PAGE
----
We talk about signs a lot in Bible Study. Debra believes that certain signs just may be divine coincidences. It sounds good, but not quite good enough to believe.

We’ve known since November that Debra was retiring this week and of course I was recruited to be on the Party Planning Committee. After all, everyone knows I'm looking for a couple more kudos from God. Just in case. 

Losing a pastor is not an easy thing. It's worse than losing a boss or a principal or a child to college. There's a whole protocol to be followed which, for some strange reason, includes actually letting the pastor retire. And, for us, that kind of means severing our relationship with Debra and her family. There's no meeting for lunch next week or guest appearances at Bible Study or coming back to baptize a baby. There will be a period of uncertainty while we search for a new pastor and certain personalities will surely rear their ugly heads as we battle for who we consider to be the best of the bunch to take over the helm. 

But, at the party we made Debra a promise that we would be good. We would survive. And we would make her proud. One of my very favorite people in the whole church, and maybe the whole wide world, came up to me at the end of the very moving and lovely party. Because she is as private as I am public, though perhaps equally as holy, I won't call her by name, but here's a hint. She's young and pretty and sings like an angel. We both had tears in our eyes as we started talking about the changes we were facing and how much we were going to miss Debra.
“As sad as it is, all this makes me feel like we’re a church again,” she said.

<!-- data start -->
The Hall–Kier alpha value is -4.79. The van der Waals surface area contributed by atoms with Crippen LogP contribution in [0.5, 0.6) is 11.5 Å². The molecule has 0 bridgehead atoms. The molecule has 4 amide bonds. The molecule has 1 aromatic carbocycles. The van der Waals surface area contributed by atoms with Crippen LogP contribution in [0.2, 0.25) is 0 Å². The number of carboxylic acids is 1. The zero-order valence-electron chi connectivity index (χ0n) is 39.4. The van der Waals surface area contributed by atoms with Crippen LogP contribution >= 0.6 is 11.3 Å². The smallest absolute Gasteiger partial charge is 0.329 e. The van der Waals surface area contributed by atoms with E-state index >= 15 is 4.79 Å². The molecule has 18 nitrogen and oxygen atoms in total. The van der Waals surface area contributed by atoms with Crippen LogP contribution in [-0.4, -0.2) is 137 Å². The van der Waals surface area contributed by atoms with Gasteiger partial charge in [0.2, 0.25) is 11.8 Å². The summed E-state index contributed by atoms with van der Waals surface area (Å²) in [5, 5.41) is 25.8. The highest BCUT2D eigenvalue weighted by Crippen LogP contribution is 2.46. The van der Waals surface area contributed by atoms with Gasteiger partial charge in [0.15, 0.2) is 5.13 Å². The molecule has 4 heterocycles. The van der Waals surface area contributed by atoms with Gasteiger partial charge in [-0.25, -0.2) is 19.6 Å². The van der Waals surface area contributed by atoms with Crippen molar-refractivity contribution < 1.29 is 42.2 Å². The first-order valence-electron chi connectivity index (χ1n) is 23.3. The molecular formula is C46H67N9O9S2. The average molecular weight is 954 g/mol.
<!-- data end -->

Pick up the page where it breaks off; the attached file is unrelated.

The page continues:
And I knew exactly what she meant.

In Debra’s final sermon, I was called out, not by name because she's way too kind for that.

“I’ve heard that some of you,” she said in her jokingly chiding way. “Have said once I’m gone you’re not coming back to church.”

And I have said that. Out loud. To many. Because that's the kind of thing all good heathens say. But I’ve always amended it by saying that because I love my spouse and he loves the church, I’ll continue to come.

There wasn’t a dry eye in the church after her goodbye sermon which was filled with many messages, including these words:

If you are one of those people who wants or needs to know God's love in your life, you can pray and ask God to show it to you. God answers those kinds of prayers. But also pray that your eyes may be open to see, because sometimes God's love comes in unexpected ways. So if you decide to pray, you also need to pay attention.

Well, that wouldn't be me. Cause I don't pray. And I'm not real good at paying attention either.

When church let out, it was pouring down rain. Teeming. Monsooning.

Another sign, I thought wryly. Another sign.

And, just like that, the sun burst through the clouds and lit up those rain drops on the barren tree branches. My buddy Suzanne and I dashed to the doors, certain we'd see a rainbow.

But it wasn’t there.

I cried the whole way home.

Later when I was flipping through Facebook, pictures of the double rainbow that spanned across the Hudson River popped up all over my page. I smiled. So, there was a rainbow after all.

Funny thing is, I didn't pray for a sign. But maybe, just maybe, Debra did it for me.